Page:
A recent experience has got me thinking. A forward-looking client in India wants an infinitely flexible workplace because he operates in a very fast moving world and any configuration today will be redundant tomorrow. Many, if not most of the elements in a workspace can be portable, or at least easily moved, so the challenge is getting the wires to follow the kit as it migrates. At the moment this means we can reasonably go wireless for telephones and internet connections, but we get stuck on the power for laptops, screens, mobile phones and the other devices we all have.
The usual response is to use the 50-year-old solution of a raised floor with all the cabling emerging where it is needed, but this client is in India, where developers do not install raised floors. We could build a bespoke floor and muddle through the problems of ramps, lift thresholds, stair landings, window sills and door heights, and of course a reduced ceiling height, but the cost is painful and the quality in a region where it is not done is unlikely to be guaranteed.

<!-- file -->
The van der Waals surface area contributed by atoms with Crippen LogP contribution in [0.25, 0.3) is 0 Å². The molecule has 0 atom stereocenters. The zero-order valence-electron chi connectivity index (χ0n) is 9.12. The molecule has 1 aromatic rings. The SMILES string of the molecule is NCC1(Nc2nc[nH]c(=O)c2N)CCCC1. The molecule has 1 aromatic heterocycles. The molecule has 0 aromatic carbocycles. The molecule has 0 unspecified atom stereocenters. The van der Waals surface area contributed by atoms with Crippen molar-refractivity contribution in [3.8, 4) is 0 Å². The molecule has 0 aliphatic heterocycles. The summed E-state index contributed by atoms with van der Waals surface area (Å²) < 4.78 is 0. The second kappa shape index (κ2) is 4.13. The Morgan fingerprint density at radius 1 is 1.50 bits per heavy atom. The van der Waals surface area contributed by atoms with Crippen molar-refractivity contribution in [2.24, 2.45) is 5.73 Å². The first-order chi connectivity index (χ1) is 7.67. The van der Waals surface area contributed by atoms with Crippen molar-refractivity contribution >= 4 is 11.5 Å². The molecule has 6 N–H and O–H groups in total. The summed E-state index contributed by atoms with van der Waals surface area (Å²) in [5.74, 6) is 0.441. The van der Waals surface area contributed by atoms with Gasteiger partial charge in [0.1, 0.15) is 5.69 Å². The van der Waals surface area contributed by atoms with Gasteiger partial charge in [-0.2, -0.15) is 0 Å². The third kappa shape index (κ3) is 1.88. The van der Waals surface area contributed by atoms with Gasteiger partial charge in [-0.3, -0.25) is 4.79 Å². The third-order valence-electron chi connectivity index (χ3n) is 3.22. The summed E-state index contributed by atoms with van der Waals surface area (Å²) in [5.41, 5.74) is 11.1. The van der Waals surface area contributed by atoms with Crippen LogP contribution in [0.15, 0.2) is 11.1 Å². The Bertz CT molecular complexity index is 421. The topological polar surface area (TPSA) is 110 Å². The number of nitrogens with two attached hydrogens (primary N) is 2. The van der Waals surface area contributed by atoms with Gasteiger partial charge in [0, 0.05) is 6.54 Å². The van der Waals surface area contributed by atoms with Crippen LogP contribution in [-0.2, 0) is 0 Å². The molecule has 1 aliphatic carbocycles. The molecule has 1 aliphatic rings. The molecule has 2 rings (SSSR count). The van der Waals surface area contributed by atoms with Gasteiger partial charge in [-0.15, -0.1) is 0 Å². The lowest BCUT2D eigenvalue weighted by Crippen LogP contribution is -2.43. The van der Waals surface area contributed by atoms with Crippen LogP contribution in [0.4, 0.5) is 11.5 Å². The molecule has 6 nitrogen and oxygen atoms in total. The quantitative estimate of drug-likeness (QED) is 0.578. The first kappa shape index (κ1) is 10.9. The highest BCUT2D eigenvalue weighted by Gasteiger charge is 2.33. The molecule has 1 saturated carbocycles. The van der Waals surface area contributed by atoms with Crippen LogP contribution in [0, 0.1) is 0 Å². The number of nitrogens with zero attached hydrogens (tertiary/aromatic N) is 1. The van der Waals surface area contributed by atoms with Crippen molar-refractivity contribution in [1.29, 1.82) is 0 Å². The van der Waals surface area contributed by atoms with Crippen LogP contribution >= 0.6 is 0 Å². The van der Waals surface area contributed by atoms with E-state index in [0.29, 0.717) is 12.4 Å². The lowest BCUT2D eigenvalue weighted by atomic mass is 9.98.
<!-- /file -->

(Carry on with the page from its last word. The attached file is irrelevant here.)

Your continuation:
This is where batteries come in. I thought about our New York office, where they have the same problem of distribution, but for a different reason. My colleagues there inhabit the iconic Woolworth building, which is great but has many design restrictions due to its conservation status – which means no raised floor. So they too want flexibility in an inflexible building.
A tentative suggestion to look at battery power was taken up wholesale 18 months ago and now the whole office of 60 people drive their laptops and screens from small portable battery packs, which they charge overnight. Meeting rooms are hard-wired as they are next to the core, but the entire open space is a cable-free zone, and they have not looked back.
True flexibility is theirs, and battery technology has already improved in this short time to make cordless power even more efficient.
We will now see how this can work in India, at scale.